|Invisible mountain morning|
…The rain had driven everybody indoors. The stock pens east of town were filled with cattle waiting to be loaded onto trains, so after doing chores, the cowboys had a good excuse to visit the saloons to get out of the lousy weather. The Horseshoe [Saloon] smelled like cigar smoke, beer, whiskey, and cow manure.
- Phyllis de la Garza, Railroad Avenue
From a temperature of -10 degrees Fahrenheit at 4 a.m. on Thursday morning, Cochise County warmed up into the high 40s for the beginning of the weekend, and after dark on Saturday the rains came. Rain pattering on a metal roof reminds me of summer evenings on our front porch in Michigan, but I won’t be venturing out through wet grass with Sarah-dog here. Instead we’ll meet with mud and grit. The high desert is very gritty. Even when the ground is dry, we are always tracking in dust and tiny, hard, rough-edged stones, and when snow or rain dampen boot soles, a whisk broom at the door and a mat on which to leave shoes is the only solution.
In the early Sunday morning rain, our little ghost town of Dos Cabezas seemed little more than a scant clearing in the clouds, mountains all around vanished in the mist. The only steady sound outside the cabin was that of the rain and, at long intervals, a truck or camper whooshing by on the high below. Because of the PGS (“partial government shutdown,” but I’m sick to death of hearing that phrase, aren’t you?), Chiricahua National Monument is closed for the duration, and I wonder where all the campers who had planned to stay there will go, since other parks and federal lands that allow camping must also be closed. There are private RV parks in Willcox, so I suppose some will go there, but it isn’t as if vacationers and wandering retirees can just drive to another state. The whole country is affected.
Rain increases from gentle pattering to a pounding pour. (In Phyllis de la Garza’s novel, set in Willcox and the surrounding area, “rain pounded down like a fist.”) If Dos Cabezas is a clearing in the clouds, a restricted area of visibility, it can also be seen as a little lake of land, with each house and cabin, old miner’s shack and crumbling adobe ruin an island. From our small island here on high ground, I can look back along the wash and across the mesquite scrub to a ranch nestled at the base of the mountains to our north, while south, across the highway, other neighbors’ places are visible, as are the lower slopes of gentler mountains that fade away into the mist maybe fifty yards up.
Bonnie Landers, the fictional narrator of Railroad Avenue, periodically throughout a tale in which she meets one terrifying situation after another, reminds herself not to whine. It does no good to whine. That’s another way the high desert is gritty. It’s the same, of course, with nature in general, whether the locale is a mountaintop or the middle of the ocean: nature has no sympathy. On the other hand, neither does it bear us any animosity. It just is. And so you either give up in the face of it, and turn, tail between your legs, or you deal the hand you’re dealt. It isn’t “heroic,” simply a matter of accepting and meeting a situation. It's a different kind of grit.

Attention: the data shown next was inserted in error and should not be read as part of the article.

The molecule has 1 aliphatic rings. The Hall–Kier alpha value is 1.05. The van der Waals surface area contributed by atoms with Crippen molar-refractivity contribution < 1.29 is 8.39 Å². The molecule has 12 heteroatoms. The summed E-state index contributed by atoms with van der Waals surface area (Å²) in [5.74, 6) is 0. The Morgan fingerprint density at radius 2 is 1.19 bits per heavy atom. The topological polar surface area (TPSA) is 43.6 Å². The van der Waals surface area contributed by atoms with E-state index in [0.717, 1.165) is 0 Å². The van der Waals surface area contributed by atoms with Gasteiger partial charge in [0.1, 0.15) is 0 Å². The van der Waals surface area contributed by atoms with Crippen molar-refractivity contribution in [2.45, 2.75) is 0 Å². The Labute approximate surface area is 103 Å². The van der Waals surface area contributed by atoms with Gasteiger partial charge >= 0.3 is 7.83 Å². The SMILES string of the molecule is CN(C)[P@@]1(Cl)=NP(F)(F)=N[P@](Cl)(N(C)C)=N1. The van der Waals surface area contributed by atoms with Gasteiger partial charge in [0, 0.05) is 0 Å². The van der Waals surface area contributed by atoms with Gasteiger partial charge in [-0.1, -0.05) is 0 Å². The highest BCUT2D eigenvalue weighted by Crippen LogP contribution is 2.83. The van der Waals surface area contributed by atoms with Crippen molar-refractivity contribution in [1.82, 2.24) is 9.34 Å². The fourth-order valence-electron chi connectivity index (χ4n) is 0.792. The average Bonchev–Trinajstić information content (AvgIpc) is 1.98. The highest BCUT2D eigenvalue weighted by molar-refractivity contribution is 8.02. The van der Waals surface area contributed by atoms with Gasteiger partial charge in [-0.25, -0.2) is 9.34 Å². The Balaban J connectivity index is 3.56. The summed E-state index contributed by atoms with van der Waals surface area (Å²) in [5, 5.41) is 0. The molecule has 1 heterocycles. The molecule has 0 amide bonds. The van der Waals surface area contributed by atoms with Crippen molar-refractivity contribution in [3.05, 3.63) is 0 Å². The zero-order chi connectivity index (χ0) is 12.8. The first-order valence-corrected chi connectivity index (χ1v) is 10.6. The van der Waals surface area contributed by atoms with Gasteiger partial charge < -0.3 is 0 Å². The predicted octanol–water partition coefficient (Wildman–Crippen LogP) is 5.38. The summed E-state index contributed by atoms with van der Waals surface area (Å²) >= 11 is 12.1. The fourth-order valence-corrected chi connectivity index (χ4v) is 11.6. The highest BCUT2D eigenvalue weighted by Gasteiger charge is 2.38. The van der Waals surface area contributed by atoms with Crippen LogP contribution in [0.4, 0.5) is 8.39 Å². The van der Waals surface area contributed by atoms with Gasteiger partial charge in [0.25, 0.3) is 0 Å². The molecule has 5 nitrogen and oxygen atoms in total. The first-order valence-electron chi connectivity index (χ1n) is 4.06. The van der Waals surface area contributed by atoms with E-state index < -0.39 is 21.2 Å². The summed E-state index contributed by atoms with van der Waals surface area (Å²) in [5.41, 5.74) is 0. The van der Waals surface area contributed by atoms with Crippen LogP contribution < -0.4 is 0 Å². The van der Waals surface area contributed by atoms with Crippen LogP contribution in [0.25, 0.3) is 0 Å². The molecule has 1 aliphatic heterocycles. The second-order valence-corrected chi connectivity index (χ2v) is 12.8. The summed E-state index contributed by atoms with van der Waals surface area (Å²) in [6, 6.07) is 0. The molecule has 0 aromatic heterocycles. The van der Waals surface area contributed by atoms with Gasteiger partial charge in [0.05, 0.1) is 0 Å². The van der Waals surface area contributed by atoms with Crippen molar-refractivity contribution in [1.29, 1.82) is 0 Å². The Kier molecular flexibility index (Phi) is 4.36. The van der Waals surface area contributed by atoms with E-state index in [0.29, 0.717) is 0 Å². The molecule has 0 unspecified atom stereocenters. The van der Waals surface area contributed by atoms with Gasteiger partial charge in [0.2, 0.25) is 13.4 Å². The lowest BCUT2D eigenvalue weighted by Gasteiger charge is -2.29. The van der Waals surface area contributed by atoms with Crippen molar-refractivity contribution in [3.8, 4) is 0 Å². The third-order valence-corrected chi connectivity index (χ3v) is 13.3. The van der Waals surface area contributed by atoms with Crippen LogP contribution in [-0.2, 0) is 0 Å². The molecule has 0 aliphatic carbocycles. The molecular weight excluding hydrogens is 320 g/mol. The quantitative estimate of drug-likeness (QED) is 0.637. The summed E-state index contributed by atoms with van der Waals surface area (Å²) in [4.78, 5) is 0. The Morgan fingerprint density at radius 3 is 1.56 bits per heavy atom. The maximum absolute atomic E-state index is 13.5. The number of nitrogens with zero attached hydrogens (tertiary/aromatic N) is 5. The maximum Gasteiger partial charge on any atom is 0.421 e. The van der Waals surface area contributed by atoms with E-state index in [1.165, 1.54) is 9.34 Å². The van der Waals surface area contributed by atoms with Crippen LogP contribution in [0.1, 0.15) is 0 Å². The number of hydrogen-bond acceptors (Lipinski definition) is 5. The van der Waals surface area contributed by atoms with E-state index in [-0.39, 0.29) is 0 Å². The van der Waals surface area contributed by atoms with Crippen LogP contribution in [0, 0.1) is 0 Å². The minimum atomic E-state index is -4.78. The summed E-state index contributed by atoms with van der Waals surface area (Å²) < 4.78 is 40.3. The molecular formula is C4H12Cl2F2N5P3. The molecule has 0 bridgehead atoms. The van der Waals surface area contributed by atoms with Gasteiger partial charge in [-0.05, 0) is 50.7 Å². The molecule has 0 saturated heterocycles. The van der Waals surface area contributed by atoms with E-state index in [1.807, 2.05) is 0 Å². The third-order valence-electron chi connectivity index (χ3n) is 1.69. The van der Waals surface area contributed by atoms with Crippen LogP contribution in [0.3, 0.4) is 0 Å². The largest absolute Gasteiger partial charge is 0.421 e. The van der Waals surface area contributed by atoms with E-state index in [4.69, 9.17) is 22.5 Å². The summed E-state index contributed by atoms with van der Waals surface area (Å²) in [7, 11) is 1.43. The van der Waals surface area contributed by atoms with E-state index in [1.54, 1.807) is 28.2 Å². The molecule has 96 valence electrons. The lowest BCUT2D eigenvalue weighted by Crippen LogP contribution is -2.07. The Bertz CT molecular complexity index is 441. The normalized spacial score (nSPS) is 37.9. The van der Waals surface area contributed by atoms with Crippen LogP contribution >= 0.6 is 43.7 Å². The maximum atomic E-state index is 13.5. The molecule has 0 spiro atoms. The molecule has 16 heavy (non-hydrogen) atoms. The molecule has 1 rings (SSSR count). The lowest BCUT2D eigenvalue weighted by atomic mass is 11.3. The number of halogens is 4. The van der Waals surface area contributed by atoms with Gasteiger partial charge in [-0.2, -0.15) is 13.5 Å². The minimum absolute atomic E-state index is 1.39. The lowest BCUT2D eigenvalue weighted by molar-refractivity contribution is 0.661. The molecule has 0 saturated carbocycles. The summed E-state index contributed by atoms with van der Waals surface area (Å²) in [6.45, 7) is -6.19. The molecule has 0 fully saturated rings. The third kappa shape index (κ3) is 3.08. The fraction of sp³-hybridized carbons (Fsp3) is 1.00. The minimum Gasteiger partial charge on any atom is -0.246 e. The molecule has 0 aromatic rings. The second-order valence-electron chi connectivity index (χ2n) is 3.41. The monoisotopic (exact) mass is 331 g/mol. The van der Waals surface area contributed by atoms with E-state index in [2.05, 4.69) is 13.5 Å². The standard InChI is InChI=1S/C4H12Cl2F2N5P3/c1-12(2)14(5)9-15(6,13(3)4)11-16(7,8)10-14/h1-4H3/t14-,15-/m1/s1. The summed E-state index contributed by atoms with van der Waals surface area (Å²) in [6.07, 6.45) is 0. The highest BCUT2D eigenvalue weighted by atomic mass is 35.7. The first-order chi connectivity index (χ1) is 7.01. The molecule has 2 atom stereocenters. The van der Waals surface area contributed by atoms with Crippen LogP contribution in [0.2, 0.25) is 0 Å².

I will say, though, that in our most recent high desert challenge — a couple nights of unusual and unexpected subzero temperatures that froze and cracked plastic fittings to an outside rainwater storage tank, confusing the pump about where to send water — we would not have been able to deal with the situation on our own.
|Willcox Railroad Park cottonwood in frost on cold Thursday morning|
One neighbor brought water, and a couple of others brought tools and know-how, and after a few round trips to town for new fittings the situation was resolved. The Artist and a neighbor wrapped the repaired pipes to insulate against any future extreme cold, after which the Artist strategically placed ladders around the nearly ground-level prior problem areas to discourage foot traffic by night-roaming cows (free range) and “pigs” (javelinas). We didn’t whine or cry, but the truth is that we would have been lost without our neighbors.
They had stories, too. One hard freeze a few years back busted up pipes from Safford, up in Graham County, to Sierra Vista down close to the Mexican border, and hardware stores all the way to Tucson ran short of needed supplies. It took a trip all the way to Phoenix to buy enough pipe so that half a dozen houses in Dos Cabezas could once again count on running water from their wells to their homes. One man made the trip to Phoenix for the rest.
I’ve read elsewhere about the myth of “rugged individualism” among pioneers on the frontier and how the real story was more, of necessity, neighbor helping neighbor. Of course, I don’t have first-hand experience to back that up, not having been here a hundred years ago. We are here now, the Artist and I, with electric lights and running water and a gasoline-powered automobile to make the 30-mile round trip to town, and we’re only here for the winter, not for the grueling summer, when heat and scorpions and rattlesnakes threaten the unwary. Still, the warm hearts and casual generosity of our ghost town neighbors have made the difference for us between possible and impossible. “Oh, who would inhabit/this bleak world alone?”
Thursday night, before falling asleep, I finally heard coyotes. We hear them all the time back in northern Michigan, and when we first heard them here, back in the winter of 2015, the sound made me feel right at home in what was then a strange, new place. The place doesn’t feel strange any more, but I am happy to hear the coyotes’ voices. Like the sight of the mountains, that sound makes me smile.